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The UK has witnessed an unprecedented increase in cases of bird flu …

Among domestic and wild birds, UK officials say the incidence of bird flu has risen to an all-time high since the start of the season, which has led to tougher controls on poultry farmers across the country.

The government has confirmed 40 outbreaks of bird flu among poultry and other captive birds this year, resulting in the extinction of about 500,000 birds, Chief Veterinarian Christine Middlemis said Thursday. There were 24 outbreaks in the 2020-21 bird flu season, which occurred in the spring.

“I’m very worried about what’s happening,” Middlemis told the BBC. “For anything we’ve experienced before, it’s a very high number at this time of year, and it’s a major cause of infection in wild migratory birds.

UK authorities are watching bird flu around the world because it is spread by migratory birds and can wreak havoc on poultry producers. Experts estimate that the eruptions of the 2014-15 and 2016-17 seasons will cost UK poultry producers around 125 125 million ($ 165 million).

Although the risk to humans is low, bird flu can rarely infect people.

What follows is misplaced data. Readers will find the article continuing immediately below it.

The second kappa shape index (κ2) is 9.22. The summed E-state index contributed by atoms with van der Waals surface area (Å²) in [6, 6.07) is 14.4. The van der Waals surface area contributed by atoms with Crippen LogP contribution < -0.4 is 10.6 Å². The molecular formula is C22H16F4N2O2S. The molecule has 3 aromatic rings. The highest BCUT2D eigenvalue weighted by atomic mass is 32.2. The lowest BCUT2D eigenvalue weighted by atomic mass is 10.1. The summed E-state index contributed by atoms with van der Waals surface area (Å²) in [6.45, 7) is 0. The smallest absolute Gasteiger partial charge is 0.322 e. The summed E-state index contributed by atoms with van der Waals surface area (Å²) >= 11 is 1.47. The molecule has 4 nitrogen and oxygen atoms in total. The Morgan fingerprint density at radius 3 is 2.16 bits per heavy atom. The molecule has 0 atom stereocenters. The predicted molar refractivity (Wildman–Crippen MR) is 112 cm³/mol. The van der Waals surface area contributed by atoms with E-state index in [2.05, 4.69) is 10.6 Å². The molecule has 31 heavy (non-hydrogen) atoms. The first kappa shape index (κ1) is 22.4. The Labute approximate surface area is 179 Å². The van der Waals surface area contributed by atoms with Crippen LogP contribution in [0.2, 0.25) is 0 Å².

To control the spread of the disease, poultry producers must kill all birds that have been confirmed infected. In addition, all birds should be kept under or under nets to prevent contact with wild birds and to carry out strict hygiene measures.

Although the number of birds slaughtered so far this season appears to be large, it is relatively small compared to the number of birds on UK farms. According to the latest government figures, from early August to the end of October, poultry producers killed about 20 million birds a week.

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“In terms of the impact on the food supply, this is actually a relatively small number,” Middlemis said of the flu-related deaths.

The situation in Britain is part of a larger trend in Europe, where officials find frequent outbreaks of bird flu, Middlemis said.

Although the reasons for this trend are not known to researchers, one theory is that climate change has changed the migratory patterns of wild birds, he said.

“Birds migrate to northern Russia in the summer and exchange viruses with other birds and other global airlines there, so with climate change and path changes, different combinations are more likely to occur,” Middlemis said. . “But this has not yet been fully investigated.”